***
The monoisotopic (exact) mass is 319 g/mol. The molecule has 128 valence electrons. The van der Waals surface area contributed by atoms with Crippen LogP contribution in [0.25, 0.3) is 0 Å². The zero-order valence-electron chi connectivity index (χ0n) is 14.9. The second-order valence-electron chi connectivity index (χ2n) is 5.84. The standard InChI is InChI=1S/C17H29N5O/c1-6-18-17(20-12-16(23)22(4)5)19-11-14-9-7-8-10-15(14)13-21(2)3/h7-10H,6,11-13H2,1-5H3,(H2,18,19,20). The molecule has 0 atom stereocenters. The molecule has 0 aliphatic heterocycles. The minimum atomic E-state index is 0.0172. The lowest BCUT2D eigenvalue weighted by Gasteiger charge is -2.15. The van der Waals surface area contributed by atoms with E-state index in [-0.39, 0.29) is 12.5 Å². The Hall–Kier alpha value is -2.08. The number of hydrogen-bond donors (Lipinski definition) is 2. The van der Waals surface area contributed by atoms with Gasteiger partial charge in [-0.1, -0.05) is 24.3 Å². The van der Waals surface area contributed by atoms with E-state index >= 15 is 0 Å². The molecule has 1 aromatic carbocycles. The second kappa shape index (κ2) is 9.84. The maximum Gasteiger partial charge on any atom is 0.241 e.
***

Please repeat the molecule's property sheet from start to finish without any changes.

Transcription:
The monoisotopic (exact) mass is 319 g/mol. The molecule has 128 valence electrons. The van der Waals surface area contributed by atoms with Crippen LogP contribution in [0.25, 0.3) is 0 Å². The zero-order valence-electron chi connectivity index (χ0n) is 14.9. The second-order valence-electron chi connectivity index (χ2n) is 5.84. The standard InChI is InChI=1S/C17H29N5O/c1-6-18-17(20-12-16(23)22(4)5)19-11-14-9-7-8-10-15(14)13-21(2)3/h7-10H,6,11-13H2,1-5H3,(H2,18,19,20). The molecule has 0 atom stereocenters. The molecule has 0 aliphatic heterocycles. The minimum atomic E-state index is 0.0172. The lowest BCUT2D eigenvalue weighted by Gasteiger charge is -2.15. The van der Waals surface area contributed by atoms with E-state index in [-0.39, 0.29) is 12.5 Å². The Hall–Kier alpha value is -2.08. The number of hydrogen-bond donors (Lipinski definition) is 2. The van der Waals surface area contributed by atoms with Gasteiger partial charge in [-0.1, -0.05) is 24.3 Å². The van der Waals surface area contributed by atoms with E-state index >= 15 is 0 Å². The molecule has 1 aromatic carbocycles. The second kappa shape index (κ2) is 9.84. The maximum Gasteiger partial charge on any atom is 0.241 e.